What the Furies Bring

Ken­neth Sherman
  • Review
By – August 31, 2011
When dark­ness of war, prison, ill­ness, death, or oth­er hor­ror touch­es gift­ed writ­ers, and they write about it, how are they trans­formed, and how does read­ing their writ­ing impact us? Ken­neth Sher­man, a Cana­di­an poet and essay­ist, explores these issues in this haunt­ing col­lec­tion of pen­e­trat­ing, pen­sive essays, pub­lished in a beau­ti­ful paper­back edi­tion, with thick tex­tured paper and love­ly prints from steel engrav­ings.

After Sep­tem­ber 11th, 2001, Sher­man sought out writ­ers who had under­gone and wit­nessed extreme expe­ri­ences and trans­mut­ed them into prose and poet­ry. With the excep­tion of a num­ber of essays, includ­ing one about how his great-grand­fa­ther reject­ed Toron­to in the 1930’s and returned home to Poland only to be killed by the Nazis a few years lat­er; one that treats Wells’s The Island of Dr. More­au” as a sort of lit­er­ary pre­mo­ni­tion of the dehu­man­iz­ing fusion of sci­ence and fas­cism; and one on Yid­dish as a Jew­ish lan­guage, with a focus on Ruth Wisse’s book, The Mod­ern Jew­ish Canon, the oth­er 19 essays large­ly focus on such writers.

In one essay Sher­man traces the trans­for­ma­tion of a sad Hasidic sto­ry of Rab­bi Nachman’s in the writ­ings of Buber, Kaf­ka, and Mala­mud, and in anoth­er, he re-exam­ines the works and life of Rupert Brooke, the British poet know for his roman­ti­ciz­ing of self-sac­ri­fice for Britain’s glo­ry in World War I, before dying young him­self, whom Sher­man con­trasts with Wil­fred Owen, Brooke’s con­tem­po­rary who also died young, and wrote war poet­ry of a far less roman­tic strain. Oth­er poets Sher­man exam­ines include Robert Low­ell, Eliz­a­beth Bish­op, Ted Hugh­es, Zbignew Her­bert, and Czes­law Milosz. 

Sher­man also looks close­ly at Pri­mo Levi and at Var­lam Sha­la­m­ov, the lat­ter of whom Sher­man adjudges as being the supreme artist” of those authors who sur­vived Nazi and Sovi­et camps. Shalamov’s book of sto­ries of Siber­ian camp life, Koly­ma Tales,” is lit­tle­known here, but has been trans­lat­ed, and accord­ing to Sher­man, deserves a wider audi­ence. In anoth­er essay, he writes about the Sovi­et jour­nal­ist Vass­i­ly Gross­man, who wrote sear­ing­ly of what hap­pened at Tre­blin­ka. Sher­man also exam­ines how nov­el­ists Mar­tin Amis and John Updike treat­ed 9/11 in their books, The Sec­ond Plane: Sep­tem­ber 11: Ter­ror­ism and Bore­dom (Amis), and Ter­ror­ist (Updike).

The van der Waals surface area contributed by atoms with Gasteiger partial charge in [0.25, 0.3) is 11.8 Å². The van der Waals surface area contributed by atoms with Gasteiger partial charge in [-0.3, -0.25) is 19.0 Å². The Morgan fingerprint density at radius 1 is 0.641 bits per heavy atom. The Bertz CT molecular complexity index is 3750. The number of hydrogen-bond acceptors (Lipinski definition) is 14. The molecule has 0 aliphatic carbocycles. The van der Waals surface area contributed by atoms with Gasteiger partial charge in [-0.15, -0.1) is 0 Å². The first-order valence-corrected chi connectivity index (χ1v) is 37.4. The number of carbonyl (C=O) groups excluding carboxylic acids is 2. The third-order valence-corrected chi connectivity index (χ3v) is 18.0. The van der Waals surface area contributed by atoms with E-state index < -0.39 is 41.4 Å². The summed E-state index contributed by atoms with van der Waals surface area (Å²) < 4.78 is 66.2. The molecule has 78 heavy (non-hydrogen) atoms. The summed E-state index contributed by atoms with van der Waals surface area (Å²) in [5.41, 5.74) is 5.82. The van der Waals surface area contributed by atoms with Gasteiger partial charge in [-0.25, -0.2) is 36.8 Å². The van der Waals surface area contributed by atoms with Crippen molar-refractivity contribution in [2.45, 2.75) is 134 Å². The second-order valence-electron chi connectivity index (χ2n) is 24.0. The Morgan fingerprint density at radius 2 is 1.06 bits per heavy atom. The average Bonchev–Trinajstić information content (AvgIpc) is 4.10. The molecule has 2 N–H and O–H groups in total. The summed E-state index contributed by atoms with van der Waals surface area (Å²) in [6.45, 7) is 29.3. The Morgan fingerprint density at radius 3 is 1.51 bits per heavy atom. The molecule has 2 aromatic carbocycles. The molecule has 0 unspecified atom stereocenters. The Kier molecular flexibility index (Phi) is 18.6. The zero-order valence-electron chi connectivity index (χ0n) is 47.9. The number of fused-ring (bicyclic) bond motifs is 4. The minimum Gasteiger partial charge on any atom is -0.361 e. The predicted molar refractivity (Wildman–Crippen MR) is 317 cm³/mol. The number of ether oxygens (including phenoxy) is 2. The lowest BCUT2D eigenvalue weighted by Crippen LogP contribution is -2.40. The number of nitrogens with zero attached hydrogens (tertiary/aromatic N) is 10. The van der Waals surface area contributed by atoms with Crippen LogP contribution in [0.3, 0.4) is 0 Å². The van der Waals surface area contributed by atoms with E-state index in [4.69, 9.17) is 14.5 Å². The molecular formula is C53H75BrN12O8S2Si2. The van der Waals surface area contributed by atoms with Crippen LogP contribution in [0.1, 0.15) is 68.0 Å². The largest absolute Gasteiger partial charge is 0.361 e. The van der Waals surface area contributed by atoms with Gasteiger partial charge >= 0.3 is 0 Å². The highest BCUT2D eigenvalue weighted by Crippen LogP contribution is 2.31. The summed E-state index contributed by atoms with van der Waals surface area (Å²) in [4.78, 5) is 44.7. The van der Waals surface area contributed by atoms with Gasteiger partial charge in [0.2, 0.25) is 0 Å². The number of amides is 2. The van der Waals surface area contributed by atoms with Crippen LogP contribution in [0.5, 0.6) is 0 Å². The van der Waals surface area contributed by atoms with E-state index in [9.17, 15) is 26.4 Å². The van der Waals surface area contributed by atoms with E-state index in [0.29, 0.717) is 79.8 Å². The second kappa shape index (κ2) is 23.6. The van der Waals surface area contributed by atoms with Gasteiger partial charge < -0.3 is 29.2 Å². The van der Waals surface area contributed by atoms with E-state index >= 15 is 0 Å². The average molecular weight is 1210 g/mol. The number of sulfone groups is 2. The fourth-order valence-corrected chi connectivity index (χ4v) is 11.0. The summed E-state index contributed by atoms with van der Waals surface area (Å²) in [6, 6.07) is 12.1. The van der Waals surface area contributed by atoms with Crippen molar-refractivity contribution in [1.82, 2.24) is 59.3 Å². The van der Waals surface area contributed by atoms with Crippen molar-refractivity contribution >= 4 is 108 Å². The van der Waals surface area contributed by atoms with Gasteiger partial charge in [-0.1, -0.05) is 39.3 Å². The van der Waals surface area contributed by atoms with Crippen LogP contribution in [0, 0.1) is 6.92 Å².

In sep­a­rate essays Sher­man exam­ines the diarists Chaim Kaplan and Anne Frank. Kaplan chron­i­cled almost three years of his life in the War­saw Ghet­to before it was liq­ui­dat­ed, and part of this diary has been pub­lished in Scroll of Agony: The War­saw Diary of Chaim A. Kaplan”. In look­ing at Anne Frank’s diary Sher­man sees it less as a Holo­caust doc­u­ment than as a record of an exis­ten­tial quest whose theme is the mak­ing of the self.”

In Toward the Earth: Poet­ry and 9/11,” Sher­man crit­i­cal­ly con­sid­ers the poet­ry that has been writ­ten about 9/11. He feels that much of it was writ­ten too hasti­ly; that the req­ui­site dis­tance in space and time for pro­cess­ing such trau­ma wasn’t wide­ly respect­ed. In The Angel of Dis­ease” he looks at how writ­ers close to those with chron­ic and ter­mi­nal ill­ness­es and who have them­selves been afflict­ed have treat­ed the sub­ject of suf­fer­ing. Writ­ing is alche­my that trans­forms pain into some­thing we val­ue,” he writes. These, like all the essays col­lect­ed in this book of extra­or­di­nary insight and sen­si­tiv­i­ty, are about art itself (here con­fined to writ­ing), ask­ing what is art” and what is art good for” and Sher­man con­sis­tent­ly affirms the pow­er of art to make suf­fer­ing not only bear­able but meaningful.

Discussion Questions